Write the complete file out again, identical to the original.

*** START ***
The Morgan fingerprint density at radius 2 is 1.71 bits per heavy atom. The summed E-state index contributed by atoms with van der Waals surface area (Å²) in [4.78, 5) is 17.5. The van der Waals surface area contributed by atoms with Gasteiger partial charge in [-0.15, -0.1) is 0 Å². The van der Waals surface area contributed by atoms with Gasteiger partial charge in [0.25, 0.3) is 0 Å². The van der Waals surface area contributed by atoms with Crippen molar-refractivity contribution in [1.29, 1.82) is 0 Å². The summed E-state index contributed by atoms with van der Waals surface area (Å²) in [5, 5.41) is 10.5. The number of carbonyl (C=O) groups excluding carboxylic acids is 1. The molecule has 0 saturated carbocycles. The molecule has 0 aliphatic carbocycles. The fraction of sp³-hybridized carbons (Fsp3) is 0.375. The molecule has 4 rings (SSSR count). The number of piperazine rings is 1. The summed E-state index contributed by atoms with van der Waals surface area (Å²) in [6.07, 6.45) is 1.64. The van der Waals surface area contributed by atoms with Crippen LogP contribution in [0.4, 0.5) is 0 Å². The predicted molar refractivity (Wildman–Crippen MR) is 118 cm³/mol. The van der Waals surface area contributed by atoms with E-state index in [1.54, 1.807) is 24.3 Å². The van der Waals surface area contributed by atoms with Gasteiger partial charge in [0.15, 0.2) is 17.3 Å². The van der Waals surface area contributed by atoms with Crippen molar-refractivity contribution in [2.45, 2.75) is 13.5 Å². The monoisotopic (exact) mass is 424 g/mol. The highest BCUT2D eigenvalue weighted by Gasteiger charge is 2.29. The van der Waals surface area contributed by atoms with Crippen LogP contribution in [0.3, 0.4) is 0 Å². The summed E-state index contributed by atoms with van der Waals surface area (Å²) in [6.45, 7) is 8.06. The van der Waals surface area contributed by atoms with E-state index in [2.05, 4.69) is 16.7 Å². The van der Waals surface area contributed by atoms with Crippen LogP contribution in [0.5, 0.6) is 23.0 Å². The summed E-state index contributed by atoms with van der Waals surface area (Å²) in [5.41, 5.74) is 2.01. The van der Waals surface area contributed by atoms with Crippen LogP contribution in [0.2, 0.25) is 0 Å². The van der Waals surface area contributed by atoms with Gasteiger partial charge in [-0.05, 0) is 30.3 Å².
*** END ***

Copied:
The Morgan fingerprint density at radius 2 is 1.71 bits per heavy atom. The summed E-state index contributed by atoms with van der Waals surface area (Å²) in [4.78, 5) is 17.5. The van der Waals surface area contributed by atoms with Gasteiger partial charge in [-0.15, -0.1) is 0 Å². The van der Waals surface area contributed by atoms with Gasteiger partial charge in [0.25, 0.3) is 0 Å². The van der Waals surface area contributed by atoms with Crippen molar-refractivity contribution in [1.29, 1.82) is 0 Å². The summed E-state index contributed by atoms with van der Waals surface area (Å²) in [5, 5.41) is 10.5. The number of carbonyl (C=O) groups excluding carboxylic acids is 1. The molecule has 0 saturated carbocycles. The molecule has 0 aliphatic carbocycles. The fraction of sp³-hybridized carbons (Fsp3) is 0.375. The molecule has 4 rings (SSSR count). The number of piperazine rings is 1. The summed E-state index contributed by atoms with van der Waals surface area (Å²) in [6.07, 6.45) is 1.64. The van der Waals surface area contributed by atoms with Crippen LogP contribution in [0.4, 0.5) is 0 Å². The predicted molar refractivity (Wildman–Crippen MR) is 118 cm³/mol. The van der Waals surface area contributed by atoms with E-state index in [1.54, 1.807) is 24.3 Å². The van der Waals surface area contributed by atoms with Gasteiger partial charge in [0.15, 0.2) is 17.3 Å². The van der Waals surface area contributed by atoms with Crippen molar-refractivity contribution in [2.45, 2.75) is 13.5 Å². The monoisotopic (exact) mass is 424 g/mol. The highest BCUT2D eigenvalue weighted by Gasteiger charge is 2.29. The van der Waals surface area contributed by atoms with Crippen LogP contribution in [0.3, 0.4) is 0 Å². The summed E-state index contributed by atoms with van der Waals surface area (Å²) in [6.45, 7) is 8.06. The van der Waals surface area contributed by atoms with E-state index in [2.05, 4.69) is 16.7 Å². The van der Waals surface area contributed by atoms with Crippen LogP contribution in [0.5, 0.6) is 23.0 Å². The summed E-state index contributed by atoms with van der Waals surface area (Å²) in [5.41, 5.74) is 2.01. The van der Waals surface area contributed by atoms with Crippen LogP contribution in [0.2, 0.25) is 0 Å². The van der Waals surface area contributed by atoms with Gasteiger partial charge in [-0.05, 0) is 30.3 Å².